Money for Nothing, Risk for Free
Our insanely disgusting banking system:
Ordinary people have to borrow their money at market rates. Lloyd Blankfein and Jamie Dimon get billions of dollars for free, from the Federal Reserve. They borrow at zero and lend the same money back to the government at two or three percent, a valuable public service otherwise known as "standing in the middle and taking a gigantic cut when the government decides to lend money to itself."
Or the banks borrow billions at zero and lend mortgages to us at four percent, or credit cards at twenty or twenty-five percent. This is essentially an official government license to be rich, handed out at the expense of prudent ordinary citizens, who now no longer receive much interest on their CDs or other saved income. It is virtually impossible to not make money in banking when you have unlimited access to free money, especially when the government keeps buying its own cash back from you at market rates.
Your average chimpanzee couldn't fuck up that business plan, which makes it all the more incredible that most of the too-big-to-fail banks are nonetheless still functionally insolvent, and dependent upon bailouts and phony accounting to stay above water. Where do the protesters go to sign up for their interest-free billion-dollar loans?
CREDIT AMNESTY. If you or I miss a $7 payment on a Gap card or, heaven forbid, a mortgage payment, you can forget about the great computer in the sky ever overlooking your mistake. But serial financial fuckups like Citigroup and Bank of America overextended themselves by the hundreds of billions and pumped trillions of dollars of deadly leverage into the system -- and got rewarded with things like the Temporary Liquidity Guarantee Program, an FDIC plan that allowed irresponsible banks to borrow against the government's credit rating.
This is equivalent to a trust fund teenager who trashes six consecutive off-campus apartments and gets rewarded by having Daddy co-sign his next lease. The banks needed programs like TLGP because without them, the market rightly would have started charging more to lend to these idiots. Apparently, though, we can’t trust the free market when it comes to Bank of America, Goldman, Sachs, Citigroup, etc.
In a larger sense, the TBTF banks all have the implicit guarantee of the federal government, so investors know it's relatively safe to lend to them -- which means it's now cheaper for them to borrow money than it is for, say, a responsible regional bank that didn't jack its debt-to-equity levels above 35-1 before the crash and didn't dabble in toxic mortgages. In other words, the TBTF banks got better credit for being less responsible. Click on freecreditscore.com to see if you got the same deal.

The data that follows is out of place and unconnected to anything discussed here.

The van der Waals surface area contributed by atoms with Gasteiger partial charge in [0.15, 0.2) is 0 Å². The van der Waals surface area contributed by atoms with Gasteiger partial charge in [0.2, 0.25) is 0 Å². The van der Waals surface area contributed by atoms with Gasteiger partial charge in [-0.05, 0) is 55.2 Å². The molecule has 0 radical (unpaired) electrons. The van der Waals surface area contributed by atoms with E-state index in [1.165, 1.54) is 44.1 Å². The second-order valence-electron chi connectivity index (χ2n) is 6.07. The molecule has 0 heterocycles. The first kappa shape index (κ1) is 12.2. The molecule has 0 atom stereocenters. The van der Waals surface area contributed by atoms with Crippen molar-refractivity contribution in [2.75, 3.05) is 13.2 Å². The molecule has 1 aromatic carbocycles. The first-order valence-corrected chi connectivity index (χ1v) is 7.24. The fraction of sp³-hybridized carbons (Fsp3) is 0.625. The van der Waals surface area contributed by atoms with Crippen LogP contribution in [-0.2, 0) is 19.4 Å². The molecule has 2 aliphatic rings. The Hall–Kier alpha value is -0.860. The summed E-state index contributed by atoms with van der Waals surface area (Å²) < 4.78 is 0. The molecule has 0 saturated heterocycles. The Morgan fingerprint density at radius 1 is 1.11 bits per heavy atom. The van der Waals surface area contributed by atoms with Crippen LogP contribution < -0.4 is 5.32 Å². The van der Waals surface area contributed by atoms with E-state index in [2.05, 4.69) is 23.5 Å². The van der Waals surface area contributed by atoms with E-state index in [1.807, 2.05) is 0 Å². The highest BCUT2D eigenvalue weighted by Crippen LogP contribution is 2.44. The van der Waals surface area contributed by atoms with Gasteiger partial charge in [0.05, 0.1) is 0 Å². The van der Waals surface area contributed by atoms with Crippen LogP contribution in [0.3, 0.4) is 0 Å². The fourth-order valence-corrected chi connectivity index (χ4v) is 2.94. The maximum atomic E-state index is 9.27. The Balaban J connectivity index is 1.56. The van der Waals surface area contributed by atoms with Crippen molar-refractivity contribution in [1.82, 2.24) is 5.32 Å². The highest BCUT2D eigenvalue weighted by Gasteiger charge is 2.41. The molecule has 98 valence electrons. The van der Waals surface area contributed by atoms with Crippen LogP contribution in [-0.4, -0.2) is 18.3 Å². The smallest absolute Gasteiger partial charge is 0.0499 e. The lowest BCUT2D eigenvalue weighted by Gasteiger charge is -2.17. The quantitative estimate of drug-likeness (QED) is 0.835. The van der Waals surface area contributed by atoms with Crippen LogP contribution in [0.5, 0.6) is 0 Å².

STUPIDITY INSURANCE. Defenders of the banks like to talk a lot about how we shouldn't feel sorry for people who've been foreclosed upon, because it's they're own fault for borrowing more than they can pay back, buying more house than they can afford, etc. And critics of OWS have assailed protesters for complaining about things like foreclosure by claiming these folks want “something for nothing.”
This is ironic because, as one of the Rolling Stone editors put it last week, “something for nothing is Wall Street’s official policy." In fact, getting bailed out for bad investment decisions has been de rigeur on Wall Street not just since 2008, but for decades.
Time after time, when big banks screw up and make irresponsible bets that blow up in their faces, they've scored bailouts. It doesn't matter whether it was the Mexican currency bailout of 1994 (when the state bailed out speculators who gambled on the peso) or the IMF/World Bank bailout of Russia in 1998 (a bailout of speculators in the "emerging markets") or the Long-Term Capital Management Bailout of the same year (in which the rescue of investors in a harebrained hedge-fund trading scheme was deemed a matter of international urgency by the Federal Reserve), Wall Street has long grown accustomed to getting bailed out for its mistakes.
The 2008 crash, of course, birthed a whole generation of new bailout schemes. Banks placed billions in bets with AIG and should have lost their shirts when the firm went under -- AIG went under, after all, in large part because of all the huge mortgage bets the banks laid with the firm -- but instead got the state to pony up $180 billion or so to rescue the banks from their own bad decisions.